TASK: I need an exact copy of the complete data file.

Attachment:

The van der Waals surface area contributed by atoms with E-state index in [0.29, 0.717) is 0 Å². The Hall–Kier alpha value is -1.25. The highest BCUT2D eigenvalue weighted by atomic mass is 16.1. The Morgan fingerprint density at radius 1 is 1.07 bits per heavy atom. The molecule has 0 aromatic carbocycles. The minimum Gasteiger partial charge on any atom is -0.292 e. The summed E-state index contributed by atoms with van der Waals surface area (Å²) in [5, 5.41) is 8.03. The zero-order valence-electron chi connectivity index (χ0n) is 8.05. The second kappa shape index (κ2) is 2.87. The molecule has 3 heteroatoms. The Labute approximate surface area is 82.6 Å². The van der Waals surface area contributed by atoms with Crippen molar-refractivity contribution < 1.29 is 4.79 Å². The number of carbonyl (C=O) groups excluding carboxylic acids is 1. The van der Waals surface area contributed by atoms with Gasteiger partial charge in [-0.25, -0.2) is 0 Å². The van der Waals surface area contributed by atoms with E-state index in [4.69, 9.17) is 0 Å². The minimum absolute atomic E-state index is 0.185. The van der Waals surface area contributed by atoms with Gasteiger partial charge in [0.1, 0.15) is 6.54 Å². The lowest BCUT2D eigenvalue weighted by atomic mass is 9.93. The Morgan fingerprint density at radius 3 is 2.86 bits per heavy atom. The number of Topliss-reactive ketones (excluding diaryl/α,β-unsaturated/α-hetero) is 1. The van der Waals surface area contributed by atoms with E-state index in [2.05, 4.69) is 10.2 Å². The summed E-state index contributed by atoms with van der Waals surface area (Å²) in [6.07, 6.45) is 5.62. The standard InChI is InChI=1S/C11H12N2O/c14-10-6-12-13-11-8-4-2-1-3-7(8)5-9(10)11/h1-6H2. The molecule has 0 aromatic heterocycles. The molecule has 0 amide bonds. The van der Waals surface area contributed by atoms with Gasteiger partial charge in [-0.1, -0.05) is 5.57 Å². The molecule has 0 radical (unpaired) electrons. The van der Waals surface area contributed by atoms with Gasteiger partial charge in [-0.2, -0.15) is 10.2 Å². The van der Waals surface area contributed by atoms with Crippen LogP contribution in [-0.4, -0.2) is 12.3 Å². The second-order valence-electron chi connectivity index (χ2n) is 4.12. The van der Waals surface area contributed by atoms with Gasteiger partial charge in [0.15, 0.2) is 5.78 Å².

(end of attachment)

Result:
The van der Waals surface area contributed by atoms with E-state index in [0.29, 0.717) is 0 Å². The Hall–Kier alpha value is -1.25. The highest BCUT2D eigenvalue weighted by atomic mass is 16.1. The Morgan fingerprint density at radius 1 is 1.07 bits per heavy atom. The molecule has 0 aromatic carbocycles. The minimum Gasteiger partial charge on any atom is -0.292 e. The summed E-state index contributed by atoms with van der Waals surface area (Å²) in [5, 5.41) is 8.03. The zero-order valence-electron chi connectivity index (χ0n) is 8.05. The second kappa shape index (κ2) is 2.87. The molecule has 3 heteroatoms. The Labute approximate surface area is 82.6 Å². The van der Waals surface area contributed by atoms with Crippen molar-refractivity contribution < 1.29 is 4.79 Å². The number of carbonyl (C=O) groups excluding carboxylic acids is 1. The van der Waals surface area contributed by atoms with Gasteiger partial charge in [-0.25, -0.2) is 0 Å². The van der Waals surface area contributed by atoms with E-state index in [4.69, 9.17) is 0 Å². The minimum absolute atomic E-state index is 0.185. The van der Waals surface area contributed by atoms with Gasteiger partial charge in [0.1, 0.15) is 6.54 Å². The lowest BCUT2D eigenvalue weighted by atomic mass is 9.93. The Morgan fingerprint density at radius 3 is 2.86 bits per heavy atom. The number of Topliss-reactive ketones (excluding diaryl/α,β-unsaturated/α-hetero) is 1. The van der Waals surface area contributed by atoms with E-state index in [2.05, 4.69) is 10.2 Å². The summed E-state index contributed by atoms with van der Waals surface area (Å²) in [6.07, 6.45) is 5.62. The standard InChI is InChI=1S/C11H12N2O/c14-10-6-12-13-11-8-4-2-1-3-7(8)5-9(10)11/h1-6H2. The molecule has 0 aromatic heterocycles. The molecule has 0 amide bonds. The van der Waals surface area contributed by atoms with Gasteiger partial charge in [-0.1, -0.05) is 5.57 Å². The molecule has 0 radical (unpaired) electrons. The van der Waals surface area contributed by atoms with Gasteiger partial charge in [-0.2, -0.15) is 10.2 Å². The van der Waals surface area contributed by atoms with Crippen LogP contribution in [-0.4, -0.2) is 12.3 Å². The second-order valence-electron chi connectivity index (χ2n) is 4.12. The van der Waals surface area contributed by atoms with Gasteiger partial charge in [0.15, 0.2) is 5.78 Å².